Inside the City Palace complex of Udaipur, lies a temple architecture in Indo-Aryan style. The temple is dedicated to "Jagdish" which is one of the many names of Lord Vishnu. Built in 1651 by the then ruler Maharana Jagat Singh, the Jagdish Temple is one of the largest temples in Udaipur.
The temple has a glorious architecture and its entrance is visible from the Bara Pol of the City Palace which is located at a distance of 150 meters. The temple is a three storied building with well-painted walls, admirably carved pillars, luxurious halls and elegantly decorated ceilings. It is believed that the cost of construction was around 1.5 million rupees at that time. The 79 feet high spire of the main temple is decorated with well-carved sculptures of elephants, horsemen, dancers and musicians.
The entrance gate of the temple is occupied with two huge stone elephants. A stone slab is placed on the very front of the temple inscribed with reference to Maharaja Jagat Singh. The main shrine of the temple can be reached by taking the 32 marble steps.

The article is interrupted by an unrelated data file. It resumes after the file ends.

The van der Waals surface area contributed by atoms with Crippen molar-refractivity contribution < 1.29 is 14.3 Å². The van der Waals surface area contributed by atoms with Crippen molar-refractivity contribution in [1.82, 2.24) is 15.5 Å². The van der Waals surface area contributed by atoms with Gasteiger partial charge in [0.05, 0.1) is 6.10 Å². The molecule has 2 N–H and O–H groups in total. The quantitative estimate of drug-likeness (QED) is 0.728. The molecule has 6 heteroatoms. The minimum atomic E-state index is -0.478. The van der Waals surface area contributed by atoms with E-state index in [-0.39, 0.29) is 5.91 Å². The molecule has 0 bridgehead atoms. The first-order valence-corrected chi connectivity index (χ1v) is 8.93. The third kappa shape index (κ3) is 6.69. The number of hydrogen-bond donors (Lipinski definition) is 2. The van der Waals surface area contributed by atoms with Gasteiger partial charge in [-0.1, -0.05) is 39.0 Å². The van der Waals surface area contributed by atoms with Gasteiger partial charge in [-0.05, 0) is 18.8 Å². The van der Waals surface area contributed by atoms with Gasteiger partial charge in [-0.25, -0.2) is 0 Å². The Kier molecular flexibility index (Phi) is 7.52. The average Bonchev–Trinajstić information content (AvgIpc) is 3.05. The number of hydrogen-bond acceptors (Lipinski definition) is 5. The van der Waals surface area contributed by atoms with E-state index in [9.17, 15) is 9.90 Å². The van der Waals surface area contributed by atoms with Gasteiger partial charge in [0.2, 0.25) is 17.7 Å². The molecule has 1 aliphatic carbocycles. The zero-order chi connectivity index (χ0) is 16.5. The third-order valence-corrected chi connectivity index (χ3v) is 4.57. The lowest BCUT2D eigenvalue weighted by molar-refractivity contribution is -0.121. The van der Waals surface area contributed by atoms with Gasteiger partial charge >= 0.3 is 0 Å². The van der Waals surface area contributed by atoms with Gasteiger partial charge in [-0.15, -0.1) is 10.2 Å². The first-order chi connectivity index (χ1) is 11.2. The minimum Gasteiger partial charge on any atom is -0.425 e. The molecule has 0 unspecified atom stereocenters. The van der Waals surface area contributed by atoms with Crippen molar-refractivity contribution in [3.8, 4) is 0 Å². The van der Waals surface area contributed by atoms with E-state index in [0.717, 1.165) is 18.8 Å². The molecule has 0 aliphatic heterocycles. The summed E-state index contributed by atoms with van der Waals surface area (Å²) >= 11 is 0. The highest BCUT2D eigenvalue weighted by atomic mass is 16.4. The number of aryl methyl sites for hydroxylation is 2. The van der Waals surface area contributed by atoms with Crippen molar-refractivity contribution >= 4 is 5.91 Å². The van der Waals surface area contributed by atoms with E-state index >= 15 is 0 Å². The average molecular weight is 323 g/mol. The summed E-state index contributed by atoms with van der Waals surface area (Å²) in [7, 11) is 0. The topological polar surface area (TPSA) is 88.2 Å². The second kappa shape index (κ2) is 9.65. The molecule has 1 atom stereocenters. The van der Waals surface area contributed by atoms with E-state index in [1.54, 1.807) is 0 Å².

The main shrine of the temple holds a magnificent idol of four-armed Lord Vishnu as Jagannath, Lord of the Universe. This attractive idol is carved out of a single piece of black stone displaying the divinity of the Lord. There are four other smaller shrines around the main shrine which are dedicated to Lord Ganesha, Sun God, Goddess Shakti and Lord Shiva respectively. Facing the main structure, a brass idol of Garuda (Vishnu's man-eagle vehicle) is guarding the doorway to Lord Vishnu.
The temple is built by following the Hindu architectural science of ‘Vastushstra’. There are other aesthetic architectures in the compound which are notable and appealing too. Prayer hall (also known as mandap), a porch and a pyramidal spire are among the best ones. The first and second floors of the temple possess magnificently carved 50 pillars each which beautify the temple.Many devotees from all around the world visit this holy place every year to worship the lord and be mesmerized with the divine ambience of the temple compound.